The Apple TV: the actual digital hub
Apple has created a number of items that have changed the technological landscape, and done so quickly. The original Macintosh computer, ipod and iphone, and also the iPhone are types of this. However, many Apple products are slow burners. The Apple TV, first released in 2007-and once described by Steve Jobs as “a hobby”-has come into its own recently. It is a real digital hub, an idea that Apple promoted a long time ago from the first iMac.
Things have changed since Jobs uttered those remarks. Increasing numbers of people are “cord cutters,” ditching expensive cable and satellite TV packages, and Apple’s ability to offer not only content from the iTunes Store has shifted the landscape in set-top boxes. As the first Apple TV was nothing more than a music player for that family room – it started with 40 GB onboard storage that you could sync from your iTunes library via Wi-Fi – today’s Apple TV is much more versatile, offering streaming from Apple and from other sources via apps.
In same ways, today’s Apple TV may be the apotheosis of Jobs’s vision of the digital dub. First launched at about the time from the iPhone, the unit is continuing to grow from the simple streaming device for an app-based set-top box, expanding the plethora of possibilities.
In addition to streaming in the iTunes Store, you are able to stream to an Apple TV using AirPlay. Which means you can send your personal videos out of your Mac, iPad, or iPhone to the device, watching them in your TV. You may also stream music, from your iTunes library, or from an iOS device. The Apple TV helps to make the TV an entertainment center, and when you have an amplifier connected to your Apple TV, you are able to listen to music with quality sound. It’s simple to use this device like a receiver for music, despite the TV off.
And this year’s AirPlay 2, the most recent iteration of the technology, enables you to stream to multiple devices in sync: Apple TV, HomePod, AirPort Express, and some third-party devices.
Siri is everywhere, along with the Apple TV’s Siri remote, searching across channels to find what you would like to watch. You are able to control playback – telling Siri to go forward, pause, etc. – you should check the weather, check sports scores, open apps, as well as have the Apple TV play an audio on a single of your devices whenever you can’t find them. Check this out Apple page for additional about Siri around the Apple TV.
Integration using the Apple Ecosystem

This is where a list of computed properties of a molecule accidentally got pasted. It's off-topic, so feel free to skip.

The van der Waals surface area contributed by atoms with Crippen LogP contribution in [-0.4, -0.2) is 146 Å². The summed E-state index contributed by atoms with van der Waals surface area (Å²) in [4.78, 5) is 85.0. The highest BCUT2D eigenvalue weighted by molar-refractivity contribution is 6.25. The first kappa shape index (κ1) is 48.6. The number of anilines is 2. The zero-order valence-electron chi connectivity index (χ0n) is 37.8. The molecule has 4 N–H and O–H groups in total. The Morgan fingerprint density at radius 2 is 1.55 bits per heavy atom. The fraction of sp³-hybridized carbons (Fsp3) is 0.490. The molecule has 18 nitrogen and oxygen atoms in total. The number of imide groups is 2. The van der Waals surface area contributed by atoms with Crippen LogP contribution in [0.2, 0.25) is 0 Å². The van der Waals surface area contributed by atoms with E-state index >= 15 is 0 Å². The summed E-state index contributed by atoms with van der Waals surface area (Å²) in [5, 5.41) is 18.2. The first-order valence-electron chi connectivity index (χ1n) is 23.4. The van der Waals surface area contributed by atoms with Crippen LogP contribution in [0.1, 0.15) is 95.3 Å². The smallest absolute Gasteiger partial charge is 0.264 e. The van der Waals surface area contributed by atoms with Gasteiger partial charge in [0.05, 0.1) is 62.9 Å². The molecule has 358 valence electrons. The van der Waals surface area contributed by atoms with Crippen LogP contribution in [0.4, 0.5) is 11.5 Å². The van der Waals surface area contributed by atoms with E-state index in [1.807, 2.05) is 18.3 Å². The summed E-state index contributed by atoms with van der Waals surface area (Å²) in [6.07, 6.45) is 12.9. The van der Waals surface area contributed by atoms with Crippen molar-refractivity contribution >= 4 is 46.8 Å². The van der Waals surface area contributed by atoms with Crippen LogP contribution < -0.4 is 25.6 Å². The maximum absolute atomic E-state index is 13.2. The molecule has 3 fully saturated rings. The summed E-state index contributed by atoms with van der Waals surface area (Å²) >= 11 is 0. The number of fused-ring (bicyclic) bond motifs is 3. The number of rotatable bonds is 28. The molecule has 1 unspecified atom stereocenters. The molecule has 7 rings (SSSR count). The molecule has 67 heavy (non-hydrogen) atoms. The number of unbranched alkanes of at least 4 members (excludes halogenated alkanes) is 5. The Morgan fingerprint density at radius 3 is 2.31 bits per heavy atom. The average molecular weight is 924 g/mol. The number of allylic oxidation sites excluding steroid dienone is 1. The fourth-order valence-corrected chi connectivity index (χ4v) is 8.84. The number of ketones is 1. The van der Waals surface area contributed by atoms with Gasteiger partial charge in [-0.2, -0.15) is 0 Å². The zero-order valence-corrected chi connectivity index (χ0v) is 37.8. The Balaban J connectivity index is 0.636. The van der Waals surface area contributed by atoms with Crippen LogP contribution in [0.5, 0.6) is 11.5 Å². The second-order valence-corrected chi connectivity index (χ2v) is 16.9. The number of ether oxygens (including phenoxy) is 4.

The Apple TV not only plays videos from your iTunes library, but additionally integrates fully in Apple’s ecosystem. If you are using iCloud Photos, you will see your photos in your TV; if you use Apple Music, you can pay attention to your preferred tunes on your TV too. And you may, obviously, watch all of Apple’s cool product announcements around the Apple TV via a dedicated app.
4K, HDR, and Dolby Atmos
For many years, the Apple TV was a bit slow in keeping track of changing technologies. It took a while for Apple to go HD, then to offer 4K support, but now the Apple TV can handle today’s high-resolution TV sets, high dynamic range, and may play content encoded in 7.1 surround sound, and with Dolby Atmos . This brings the Apple TV up-to-date with the latest technologies, proclaiming to offer you the best quality video and audio in your living room.
The way forward for TV is apps, said Tim Cook in 2021. While app support took a while to reach the Apple TV, most video providers quickly offered apps that can access their programs. There are apps for Netflix, Amazon Prime Video, HBO, Hulu, Showtime, and lots of other networks. Sure, you may have some of these apps built into your smart television, but having them all on the Apple TV means that you don’t have to switch backwards and forwards between the TV’s interface and also the Apple TV.
Because the Apple TV is, first of all, a gateway towards the iTunes Store for TV and movie purchases and rentals. As Apple transitions to become a media company, notably through an original content video streaming service which will apt to be launched in 2021, their set-top box ensures that Apple users can observe the information without any friction.
This naturally enhances the question of whether Apple’s video service will be on streaming devices such as the Roku, Amazon Fire TV, and others, and also on smart TVs. Given Apple’s approach, this really is unlikely, though some have suggested that Apple may to produce more affordable streaming stick, similar to Google’s Chromecast or Amazon’s Fire TV Stick.
As is truly the case with Apple’s minor products, the Apple TV shines if you're dedicated to the company’s ecosystem: should you already get video content in the iTunes Store, sign up for Apple Music, use iCloud Photos, or perhaps if you simply own other iOS devices or Macs. With a base cost of $149 for HD or $179 for 4K, it’s not the least expensive set-top box, but if you’re an Apple user, it’s certainly the most convenient, and one of the most capable devices you can get.
Did you find this short article useful? Sign up for your blog which means you won’t miss future posts! You may also catch this article’s author, Kirk McElhearn, around the weekly Intego Mac Podcast.
What are your favorite Apple TV features and apps? Share your ideas by leaving a comment below.